Phishing is the practice of sending fraudulent emails that look like they are from a reputable source. Phishing emails intend to persuade the recipient to reveal personal information such as login credentials or credit card numbers. This act is one of the oldest scams on the internet, and it continues to be a concern for both individuals and businesses. In fact, according to Phishing Activity Trends Report for 2017, there was an average of roughly 48,500 confirmed phishing attacks per month in the United States during the first half of the year. Some of the key takeaways from this report show that several hundred companies are regularly targeted, at least every few weeks, while a smaller number of companies are attacked intermittently. Over time a few companies fall off the lists completely, only to be replaced by new and up-and-coming targets of opportunity. Phishing attacks are most common in the Payment, Financial, and Email sectors.
Phishing attacks can be challenging to identify. The reason is that the malicious attackers are smart and sophisticated in the manner that they target and attack users. They disguise their emails to look like organizations such as Netflix, Target, Bank of America, or Amazon so they can steal personal information or login credentials. These attackers design their emails to look precisely like the emails you receive from legitimate organizations. For example, some of these emails claim that “your order has shipped" and you should “check the tracking number.” Then, of course, to check the tracking, you need to “click the link below” to log in to your account. However, because you didn't order anything online recently, so you want to log in and make sure something terrible hasn't happened to your account. Absentmindedly, you click the link, log in, and then without realizing it, your login credentials have just been compromised.
Phishing emails arrive in inboxes across the country every day, and spam filters do not always catch them. Luckily, you don't have to panic. This blog details both real-life examples of malicious emails and tactics you can use to identify them and not fall victim to these sneaky jerks.
Below are some examples of emails that individuals close to our team have received recently. We didn't have to dig too hard to find these emails because they show up frequently. The best way to combat them is to use a spam filter first. However, as a reminder, spam filters and helpful tools such as Microsoft Office 365's Advanced Threat Protection don’t catch every suspicious email. New malicious phishing methods pop up every day and these tools take time to update.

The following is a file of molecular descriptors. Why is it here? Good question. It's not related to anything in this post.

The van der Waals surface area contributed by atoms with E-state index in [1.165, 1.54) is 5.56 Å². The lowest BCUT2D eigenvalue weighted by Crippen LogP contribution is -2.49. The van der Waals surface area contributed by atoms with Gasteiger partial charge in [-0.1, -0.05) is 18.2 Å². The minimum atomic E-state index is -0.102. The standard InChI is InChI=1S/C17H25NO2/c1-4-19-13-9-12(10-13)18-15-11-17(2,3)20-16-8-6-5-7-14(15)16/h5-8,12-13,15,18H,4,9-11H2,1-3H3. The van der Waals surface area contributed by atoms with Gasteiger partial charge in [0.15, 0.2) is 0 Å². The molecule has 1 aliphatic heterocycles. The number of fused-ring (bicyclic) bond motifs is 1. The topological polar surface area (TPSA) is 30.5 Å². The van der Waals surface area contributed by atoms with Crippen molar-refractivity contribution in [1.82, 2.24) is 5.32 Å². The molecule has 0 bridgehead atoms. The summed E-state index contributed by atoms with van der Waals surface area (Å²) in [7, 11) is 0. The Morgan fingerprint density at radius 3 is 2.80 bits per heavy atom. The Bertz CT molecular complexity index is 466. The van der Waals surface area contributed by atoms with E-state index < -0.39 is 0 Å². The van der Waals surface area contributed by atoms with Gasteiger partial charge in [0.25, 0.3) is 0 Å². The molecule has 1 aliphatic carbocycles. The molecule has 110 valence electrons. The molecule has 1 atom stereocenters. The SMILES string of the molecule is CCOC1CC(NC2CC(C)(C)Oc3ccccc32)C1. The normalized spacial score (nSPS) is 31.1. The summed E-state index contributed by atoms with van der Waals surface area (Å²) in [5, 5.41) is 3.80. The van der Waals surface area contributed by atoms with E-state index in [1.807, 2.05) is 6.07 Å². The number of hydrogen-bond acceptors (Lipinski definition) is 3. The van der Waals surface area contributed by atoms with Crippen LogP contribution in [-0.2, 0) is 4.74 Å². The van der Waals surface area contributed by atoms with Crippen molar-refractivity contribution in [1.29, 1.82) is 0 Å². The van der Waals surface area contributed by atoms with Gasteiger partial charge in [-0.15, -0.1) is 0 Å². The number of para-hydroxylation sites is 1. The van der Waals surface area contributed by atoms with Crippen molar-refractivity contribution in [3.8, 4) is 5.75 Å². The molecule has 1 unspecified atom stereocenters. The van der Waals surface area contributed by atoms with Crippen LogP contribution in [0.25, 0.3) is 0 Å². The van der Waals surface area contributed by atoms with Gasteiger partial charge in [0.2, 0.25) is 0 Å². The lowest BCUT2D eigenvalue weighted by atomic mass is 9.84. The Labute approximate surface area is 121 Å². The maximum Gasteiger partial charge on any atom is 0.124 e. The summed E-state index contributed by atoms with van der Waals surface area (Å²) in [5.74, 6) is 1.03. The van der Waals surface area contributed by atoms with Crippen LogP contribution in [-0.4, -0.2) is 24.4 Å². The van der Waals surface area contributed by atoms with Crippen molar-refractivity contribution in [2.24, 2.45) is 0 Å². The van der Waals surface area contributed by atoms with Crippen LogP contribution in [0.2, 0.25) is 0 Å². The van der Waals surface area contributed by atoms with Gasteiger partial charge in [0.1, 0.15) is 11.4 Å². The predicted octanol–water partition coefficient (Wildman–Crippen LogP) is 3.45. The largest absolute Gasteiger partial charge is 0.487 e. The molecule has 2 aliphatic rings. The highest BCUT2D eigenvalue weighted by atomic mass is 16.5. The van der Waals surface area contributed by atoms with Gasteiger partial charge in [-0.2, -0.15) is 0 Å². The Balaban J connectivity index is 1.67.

In the example above, the email looks to be from Microsoft's Secure Department. It appears to be legit, right? It says that someone attempted to log into my Microsoft Office 365 account and that I should enable second step verification so that any unauthorized locations can be canceled. Makes sense, right? I want to protect my Microsoft Office 365 account!
Stop. Look closer.
The sender's email address looks strange. It shows @email.nonreplymsdomain.com, and that doesn't look like a Microsoft domain; this is an excellent example of a phishing email. Clicking the link in that email will compromise the user’s credentials.
One of our employees received this email. It appears to be from someone who states that his Bank of America account would be limited over 24 (hours) if he did not confirm the account by logging into his account through the email.
The email above is an example of using a threat to coax the recipient into clicking a link and entering their credentials.
Stop. Look closer.
Again, the sender's email address looks strange. It shows email@example.com, and that doesn't look like a Bank of America domain; this is another excellent example of a phishing email. Clicking the link in that email will compromise the user’s credentials.
MITS Service Manager
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